No consideration is given to issue that recycling infrastructure is very expensive and during drought, there is often little to recycle. Santa Rosa’s storage ponds often go way down in summer, depending on whether there were late spring rains. If extensive funds are spent on irrigation infrastructure and the wastewater is not there, it’s a double whammy cost wise. Wastewater is counted on to offset water use, but there is neither water or much wastewater available in drought, so problem is still not solved. (That is situation in Sonoma County.)

Studies on cost effectiveness of such projects must be developed (for both utility AND customer). A related issue is that utilities lose money when conservation succeeds. On the other hand, with recycled water, they can raise rates to pay for infrastructure, and then sell back the wastewater at 95% of the cost of potable water. This situation pits the customer against the utility in some areas cost wise. There may be huge variables in situations of different communities around the State. All of this needs to be analyzed. By eliminating CEQA, you eliminate public input into project consideration.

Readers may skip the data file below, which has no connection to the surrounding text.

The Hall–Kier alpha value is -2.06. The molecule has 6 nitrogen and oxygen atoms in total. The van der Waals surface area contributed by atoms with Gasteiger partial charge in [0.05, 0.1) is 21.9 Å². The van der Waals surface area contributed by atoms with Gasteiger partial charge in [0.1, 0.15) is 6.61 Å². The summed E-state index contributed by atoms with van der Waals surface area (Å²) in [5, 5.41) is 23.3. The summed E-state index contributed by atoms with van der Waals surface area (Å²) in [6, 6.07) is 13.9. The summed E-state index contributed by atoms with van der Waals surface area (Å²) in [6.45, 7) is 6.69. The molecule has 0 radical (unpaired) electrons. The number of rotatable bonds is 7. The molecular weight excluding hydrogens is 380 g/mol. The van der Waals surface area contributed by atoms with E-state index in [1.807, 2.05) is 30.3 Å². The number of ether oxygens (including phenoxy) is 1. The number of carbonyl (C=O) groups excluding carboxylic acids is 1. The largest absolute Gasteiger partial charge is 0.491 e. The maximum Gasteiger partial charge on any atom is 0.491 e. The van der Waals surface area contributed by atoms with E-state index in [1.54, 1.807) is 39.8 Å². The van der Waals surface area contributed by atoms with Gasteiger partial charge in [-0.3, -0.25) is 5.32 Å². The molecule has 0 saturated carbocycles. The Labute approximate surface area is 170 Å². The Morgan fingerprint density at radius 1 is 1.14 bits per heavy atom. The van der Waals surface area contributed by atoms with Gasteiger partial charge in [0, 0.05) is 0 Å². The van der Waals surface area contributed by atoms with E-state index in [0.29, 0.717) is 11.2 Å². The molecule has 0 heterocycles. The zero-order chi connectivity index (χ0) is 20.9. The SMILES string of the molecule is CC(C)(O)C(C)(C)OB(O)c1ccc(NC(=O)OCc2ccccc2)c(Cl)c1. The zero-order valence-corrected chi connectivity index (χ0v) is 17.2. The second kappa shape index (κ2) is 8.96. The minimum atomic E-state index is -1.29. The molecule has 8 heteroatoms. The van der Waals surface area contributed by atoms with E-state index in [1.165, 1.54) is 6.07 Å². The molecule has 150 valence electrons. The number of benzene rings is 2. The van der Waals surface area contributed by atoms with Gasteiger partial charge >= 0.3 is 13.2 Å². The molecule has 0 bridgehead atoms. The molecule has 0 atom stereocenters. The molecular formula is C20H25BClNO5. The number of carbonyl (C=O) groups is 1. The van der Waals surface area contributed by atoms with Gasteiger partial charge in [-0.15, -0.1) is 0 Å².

Title 22 does not fully insure protection of public health (#9):
The regulatory focus of wastewater irrigation relies mostly on Title 22, overseen by California’s Department of Health Services. This regulation primarily addresses human pathogens as they initiate acute diseases and does little or nothing to protect the public from chronic diseases, such as cancer. Cancer (and most chronic diseases) is often not diagnosed until long after the exposure(s) to agents that have caused it to occur. This makes it nearly impossible to protect people from harm from endocrine disrupting chemicals without implementing precautions before specific causation is determined.